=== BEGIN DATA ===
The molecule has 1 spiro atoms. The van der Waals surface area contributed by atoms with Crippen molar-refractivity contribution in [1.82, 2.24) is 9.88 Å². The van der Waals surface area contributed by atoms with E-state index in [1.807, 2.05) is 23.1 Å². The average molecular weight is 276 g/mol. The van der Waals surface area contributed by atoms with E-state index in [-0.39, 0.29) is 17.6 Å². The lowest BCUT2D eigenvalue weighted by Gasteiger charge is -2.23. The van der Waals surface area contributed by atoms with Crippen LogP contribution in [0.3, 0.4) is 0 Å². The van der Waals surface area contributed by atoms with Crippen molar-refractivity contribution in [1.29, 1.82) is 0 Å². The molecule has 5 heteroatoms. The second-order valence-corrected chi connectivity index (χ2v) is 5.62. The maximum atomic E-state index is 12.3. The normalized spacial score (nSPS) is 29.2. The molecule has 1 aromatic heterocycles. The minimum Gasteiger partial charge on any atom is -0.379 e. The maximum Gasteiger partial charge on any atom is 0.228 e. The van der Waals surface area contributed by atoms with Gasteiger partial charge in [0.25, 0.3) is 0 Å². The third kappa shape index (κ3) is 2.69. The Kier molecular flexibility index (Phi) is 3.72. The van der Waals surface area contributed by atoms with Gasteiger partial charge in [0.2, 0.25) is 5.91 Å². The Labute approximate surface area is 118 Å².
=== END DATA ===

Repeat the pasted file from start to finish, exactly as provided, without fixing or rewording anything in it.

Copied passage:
The molecule has 1 spiro atoms. The van der Waals surface area contributed by atoms with Crippen molar-refractivity contribution in [1.82, 2.24) is 9.88 Å². The van der Waals surface area contributed by atoms with E-state index in [1.807, 2.05) is 23.1 Å². The average molecular weight is 276 g/mol. The van der Waals surface area contributed by atoms with E-state index in [-0.39, 0.29) is 17.6 Å². The lowest BCUT2D eigenvalue weighted by Gasteiger charge is -2.23. The van der Waals surface area contributed by atoms with Crippen LogP contribution in [0.3, 0.4) is 0 Å². The van der Waals surface area contributed by atoms with Crippen molar-refractivity contribution in [1.29, 1.82) is 0 Å². The molecule has 5 heteroatoms. The second-order valence-corrected chi connectivity index (χ2v) is 5.62. The maximum atomic E-state index is 12.3. The normalized spacial score (nSPS) is 29.2. The molecule has 1 aromatic heterocycles. The minimum Gasteiger partial charge on any atom is -0.379 e. The maximum Gasteiger partial charge on any atom is 0.228 e. The van der Waals surface area contributed by atoms with Gasteiger partial charge in [0.25, 0.3) is 0 Å². The third kappa shape index (κ3) is 2.69. The Kier molecular flexibility index (Phi) is 3.72. The van der Waals surface area contributed by atoms with Gasteiger partial charge in [0.2, 0.25) is 5.91 Å². The Labute approximate surface area is 118 Å².